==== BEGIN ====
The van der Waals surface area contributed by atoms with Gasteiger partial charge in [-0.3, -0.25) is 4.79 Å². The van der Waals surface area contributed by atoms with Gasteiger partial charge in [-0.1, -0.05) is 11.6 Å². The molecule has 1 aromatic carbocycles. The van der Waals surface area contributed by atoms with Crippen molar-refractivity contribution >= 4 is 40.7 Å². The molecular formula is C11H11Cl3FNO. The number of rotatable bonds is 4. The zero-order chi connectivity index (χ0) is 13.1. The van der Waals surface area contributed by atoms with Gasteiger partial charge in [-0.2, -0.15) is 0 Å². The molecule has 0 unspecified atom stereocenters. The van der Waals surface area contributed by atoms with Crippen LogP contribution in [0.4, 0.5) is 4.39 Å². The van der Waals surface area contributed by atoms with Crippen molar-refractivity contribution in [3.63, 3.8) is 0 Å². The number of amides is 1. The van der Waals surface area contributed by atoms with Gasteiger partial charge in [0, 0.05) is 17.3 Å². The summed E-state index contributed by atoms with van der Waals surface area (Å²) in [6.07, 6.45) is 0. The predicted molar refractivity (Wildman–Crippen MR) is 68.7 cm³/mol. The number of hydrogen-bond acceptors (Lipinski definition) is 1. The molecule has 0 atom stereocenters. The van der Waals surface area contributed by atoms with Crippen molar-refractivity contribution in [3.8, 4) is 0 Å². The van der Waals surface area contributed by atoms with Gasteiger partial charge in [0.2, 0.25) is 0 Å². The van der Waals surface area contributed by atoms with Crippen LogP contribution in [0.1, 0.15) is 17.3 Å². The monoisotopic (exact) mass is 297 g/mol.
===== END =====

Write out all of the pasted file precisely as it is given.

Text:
The van der Waals surface area contributed by atoms with Gasteiger partial charge in [-0.3, -0.25) is 4.79 Å². The van der Waals surface area contributed by atoms with Gasteiger partial charge in [-0.1, -0.05) is 11.6 Å². The molecule has 1 aromatic carbocycles. The van der Waals surface area contributed by atoms with Crippen molar-refractivity contribution >= 4 is 40.7 Å². The molecular formula is C11H11Cl3FNO. The number of rotatable bonds is 4. The zero-order chi connectivity index (χ0) is 13.1. The van der Waals surface area contributed by atoms with Gasteiger partial charge in [-0.2, -0.15) is 0 Å². The molecule has 0 unspecified atom stereocenters. The van der Waals surface area contributed by atoms with Crippen LogP contribution in [0.4, 0.5) is 4.39 Å². The van der Waals surface area contributed by atoms with Crippen molar-refractivity contribution in [3.63, 3.8) is 0 Å². The number of amides is 1. The van der Waals surface area contributed by atoms with Gasteiger partial charge in [0, 0.05) is 17.3 Å². The summed E-state index contributed by atoms with van der Waals surface area (Å²) in [6.07, 6.45) is 0. The predicted molar refractivity (Wildman–Crippen MR) is 68.7 cm³/mol. The number of hydrogen-bond acceptors (Lipinski definition) is 1. The molecule has 0 atom stereocenters. The van der Waals surface area contributed by atoms with Crippen molar-refractivity contribution in [3.8, 4) is 0 Å². The van der Waals surface area contributed by atoms with Gasteiger partial charge in [0.2, 0.25) is 0 Å². The van der Waals surface area contributed by atoms with Crippen LogP contribution in [0.1, 0.15) is 17.3 Å². The monoisotopic (exact) mass is 297 g/mol.